Interest rate increases this year have been so steep that Canadians renewing their mortgages in the next six months could face larger payments, even if they’ve been hacking away at their principal for years.
For years, borrowers coming to the end of their mortgage term would face rates that were marginally higher at worst and considerably lower at best, said Ron Butler, mortgage broker at Butler Mortgage Inc.
Now, though, soaring interest rates mean many homeowners are contending with significantly higher borrowing costs at renewal, he added.
“I don’t think the public has seen this for a very, very long time,” Mr. Butler said.
For example, take the hypothetical case of a Toronto homeowner who bought an averaged-priced home in the city for $822,510 in July, 2017, with 20 per cent down. Back then, the borrower got a five-year fixed rate of 2.69 per cent amortized over 25 years, which translated into a monthly payment of $3,010.
Now suppose this borrower is renewing this month at what is, for today’s standards, a competitive rate of 4.59 per cent. This homeowner would face a new monthly payment for $3,551 – $541 more a month or $6,492 a year – according to calculations provided by financial products comparison site Ratehub.ca.
In real life, many borrowers with impending renewals aren’t getting quite such a sticker shock, said James Laird, co-CEO of Ratehub Inc., which runs the Ratehub.ca site and has its own in-house mortgage brokerage.
That’s because borrowers can lock in fixed rates up to 120 days prior to renewal, Mr. Laid noted. This means many who are renewing now are doing so at the rates that were available in April.
David Larock, a mortgage agent with TMG The Mortgage Group, said the calls from concerned clients he’s fielding these days aren’t from borrowers who are renewing this summer, but from those whose terms end about six months from now. The common worry, he said, is that rates will be even higher by then.
Around 17 per cent of mortgages renew nationally every year, according to Mr. Butler, who said the number is the industry’s traditional estimate of annual churn. Of those, around 85 per cent have terms of five years, by far the most common mortgage agreement length in Canada. Another sizable chunk of renewals – roughly between 6 and 8 per cent – have terms of one year, with the rest made up of a mix of less popular contract lengths, he said.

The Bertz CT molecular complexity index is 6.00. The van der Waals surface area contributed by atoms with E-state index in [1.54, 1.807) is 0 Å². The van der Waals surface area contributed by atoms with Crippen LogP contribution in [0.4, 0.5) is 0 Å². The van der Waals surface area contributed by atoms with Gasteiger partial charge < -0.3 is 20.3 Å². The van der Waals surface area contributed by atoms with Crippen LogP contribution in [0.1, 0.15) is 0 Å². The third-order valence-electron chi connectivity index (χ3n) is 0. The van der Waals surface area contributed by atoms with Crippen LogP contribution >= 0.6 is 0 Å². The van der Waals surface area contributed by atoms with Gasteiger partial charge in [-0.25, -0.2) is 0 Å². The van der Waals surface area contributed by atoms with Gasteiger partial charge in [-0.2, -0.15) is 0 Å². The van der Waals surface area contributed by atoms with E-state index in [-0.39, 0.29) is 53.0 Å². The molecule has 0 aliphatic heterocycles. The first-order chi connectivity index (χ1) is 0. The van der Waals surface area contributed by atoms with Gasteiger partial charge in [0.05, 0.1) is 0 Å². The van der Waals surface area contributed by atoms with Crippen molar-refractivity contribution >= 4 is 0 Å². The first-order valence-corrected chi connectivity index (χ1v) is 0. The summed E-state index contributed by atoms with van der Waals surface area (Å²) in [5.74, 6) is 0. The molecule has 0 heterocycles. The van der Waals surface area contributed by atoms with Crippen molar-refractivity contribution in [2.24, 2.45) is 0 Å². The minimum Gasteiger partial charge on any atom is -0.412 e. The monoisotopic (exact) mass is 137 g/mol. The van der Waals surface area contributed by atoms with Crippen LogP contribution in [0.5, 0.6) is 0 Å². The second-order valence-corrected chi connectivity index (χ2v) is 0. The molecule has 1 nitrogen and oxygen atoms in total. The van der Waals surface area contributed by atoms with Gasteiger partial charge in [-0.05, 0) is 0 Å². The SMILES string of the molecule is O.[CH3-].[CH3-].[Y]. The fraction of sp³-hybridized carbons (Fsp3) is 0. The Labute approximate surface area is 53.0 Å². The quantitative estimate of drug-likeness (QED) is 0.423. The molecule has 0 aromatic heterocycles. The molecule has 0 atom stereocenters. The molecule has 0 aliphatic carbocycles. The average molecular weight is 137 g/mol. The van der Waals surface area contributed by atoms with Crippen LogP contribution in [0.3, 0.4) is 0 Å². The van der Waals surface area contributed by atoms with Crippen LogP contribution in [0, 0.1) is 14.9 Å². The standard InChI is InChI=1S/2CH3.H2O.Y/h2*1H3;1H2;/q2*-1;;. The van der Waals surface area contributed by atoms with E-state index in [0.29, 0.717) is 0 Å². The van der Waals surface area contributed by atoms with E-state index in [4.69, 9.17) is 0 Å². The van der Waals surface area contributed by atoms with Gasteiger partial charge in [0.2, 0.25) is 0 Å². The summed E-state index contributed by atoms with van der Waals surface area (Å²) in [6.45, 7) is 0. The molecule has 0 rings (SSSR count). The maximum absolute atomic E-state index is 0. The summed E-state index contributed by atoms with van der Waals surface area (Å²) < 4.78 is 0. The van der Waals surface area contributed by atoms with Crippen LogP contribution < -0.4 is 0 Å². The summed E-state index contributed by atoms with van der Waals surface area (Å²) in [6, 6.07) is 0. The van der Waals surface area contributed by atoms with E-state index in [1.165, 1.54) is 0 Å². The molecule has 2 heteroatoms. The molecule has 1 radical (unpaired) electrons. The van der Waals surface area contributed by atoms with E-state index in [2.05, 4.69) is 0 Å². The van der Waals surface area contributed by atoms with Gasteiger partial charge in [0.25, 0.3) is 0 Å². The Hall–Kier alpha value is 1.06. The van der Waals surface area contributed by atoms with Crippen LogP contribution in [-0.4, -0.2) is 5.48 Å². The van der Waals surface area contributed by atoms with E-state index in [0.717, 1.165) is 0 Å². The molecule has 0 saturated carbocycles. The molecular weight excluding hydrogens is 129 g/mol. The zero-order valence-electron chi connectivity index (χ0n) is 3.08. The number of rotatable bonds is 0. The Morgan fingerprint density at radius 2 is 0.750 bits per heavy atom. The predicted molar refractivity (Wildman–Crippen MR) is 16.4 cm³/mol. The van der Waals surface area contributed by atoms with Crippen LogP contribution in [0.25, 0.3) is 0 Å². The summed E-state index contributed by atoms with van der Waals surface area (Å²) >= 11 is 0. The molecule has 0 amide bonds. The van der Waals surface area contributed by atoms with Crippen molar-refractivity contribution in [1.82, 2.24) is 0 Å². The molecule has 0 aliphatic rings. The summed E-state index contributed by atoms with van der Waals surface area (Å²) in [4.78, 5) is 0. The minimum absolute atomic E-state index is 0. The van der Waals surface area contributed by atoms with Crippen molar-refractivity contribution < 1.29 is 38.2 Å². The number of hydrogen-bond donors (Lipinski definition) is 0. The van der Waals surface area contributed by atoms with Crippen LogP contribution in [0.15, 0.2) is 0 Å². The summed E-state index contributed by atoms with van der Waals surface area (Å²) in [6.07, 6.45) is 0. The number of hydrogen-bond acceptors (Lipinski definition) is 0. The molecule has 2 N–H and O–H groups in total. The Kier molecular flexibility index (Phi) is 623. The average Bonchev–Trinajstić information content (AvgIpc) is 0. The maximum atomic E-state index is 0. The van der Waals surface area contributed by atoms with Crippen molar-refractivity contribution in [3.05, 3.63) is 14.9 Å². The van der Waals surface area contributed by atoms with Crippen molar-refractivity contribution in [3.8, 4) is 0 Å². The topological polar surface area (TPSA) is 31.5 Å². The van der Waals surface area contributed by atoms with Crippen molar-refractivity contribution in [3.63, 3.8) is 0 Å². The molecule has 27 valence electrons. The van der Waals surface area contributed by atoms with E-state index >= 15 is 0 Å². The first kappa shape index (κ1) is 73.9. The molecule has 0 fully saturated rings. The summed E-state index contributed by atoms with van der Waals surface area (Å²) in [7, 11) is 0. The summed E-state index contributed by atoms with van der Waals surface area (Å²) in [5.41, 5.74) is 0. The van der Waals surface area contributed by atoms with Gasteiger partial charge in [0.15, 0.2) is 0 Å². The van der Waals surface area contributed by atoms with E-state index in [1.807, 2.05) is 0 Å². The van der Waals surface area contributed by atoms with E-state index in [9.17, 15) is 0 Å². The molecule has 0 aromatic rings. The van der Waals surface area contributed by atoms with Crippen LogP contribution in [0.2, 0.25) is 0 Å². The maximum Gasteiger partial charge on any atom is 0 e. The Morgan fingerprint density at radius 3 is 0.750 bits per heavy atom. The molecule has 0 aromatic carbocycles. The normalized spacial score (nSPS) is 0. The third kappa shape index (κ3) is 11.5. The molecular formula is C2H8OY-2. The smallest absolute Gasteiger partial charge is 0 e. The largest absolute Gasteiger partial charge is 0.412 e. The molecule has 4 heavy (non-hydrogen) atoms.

Zainab Williams, a financial planner at Elleverity Wealth Management, is advising clients concerned about swelling mortgage payments to start rejigging their budget now. For example, for those who expect their monthly outlays to climb by $200 or $500, Ms. Williams suggests setting aside an equivalent amount in a high interest savings account.
Doing so right away – before the actual increase – will get you used to leaner spending, Ms. Williams said via e-mail. That will make it easier to transition to a bigger mortgage payment when your term is up, she argues. In addition, the savings you’ve amassed between now and your renewal date will be a welcome cash cushion that will also ease your financial stress, she said.
Another option for borrowers with tight cash flow is to stretch out their amortization, the time it takes to pay off the mortgage balance in full. Homeowners who’ve been chipping away at their principal may have the option to extend their mortgage finish line, opting for lower payments and slowing the pace at which they reduce their loan balance. (This route also means they’ll pay more in interest overall.)
But modifying the amortization requires renegotiating your loan agreement, something known as mortgage refinancing. If you’re borrowing from a lender subject to federal regulations you’ll have to undergo Ottawa’s mortgage stress test, Mr. Butler noted.
The same holds if you’d like to ditch your bank and sign up with a different lender that can offer a more competitive rate, he added. Some borrowers will find they can’t borrow enough under the federal stress test rules and “will be trapped to stay with their lender,” Mr. Butler said.
Still, those who can refinance may want to take advantage of the opportunity to shop around, Mr. Larock said.
The Toronto mortgage broker said he’s wary of the early mortgage renewal offers some of his clients are getting from their existing lenders. Such letters, typically mailed six months ahead of the end of the term, provide borrowers the opportunity to lock into a given fixed rate.
This may look like an especially attractive proposition to borrowers worried that interest rates will continue to go up. But early offer renewal rates are usually uncompetitive, Mr. Larock warned.
Borrowers may find a much better mortgage rate at a competing financial institution and still be able to freeze a rate up to four months before renewal, he noted.
Besides, he noted, an economic downturn might quickly bring interest rates down from recent record highs. Mounting concerns about a possible recession in the bond market are already putting downward pressure on fixed mortgage rates, he added.
“There’s a lot of air under the current fixed rates right now,” he said.
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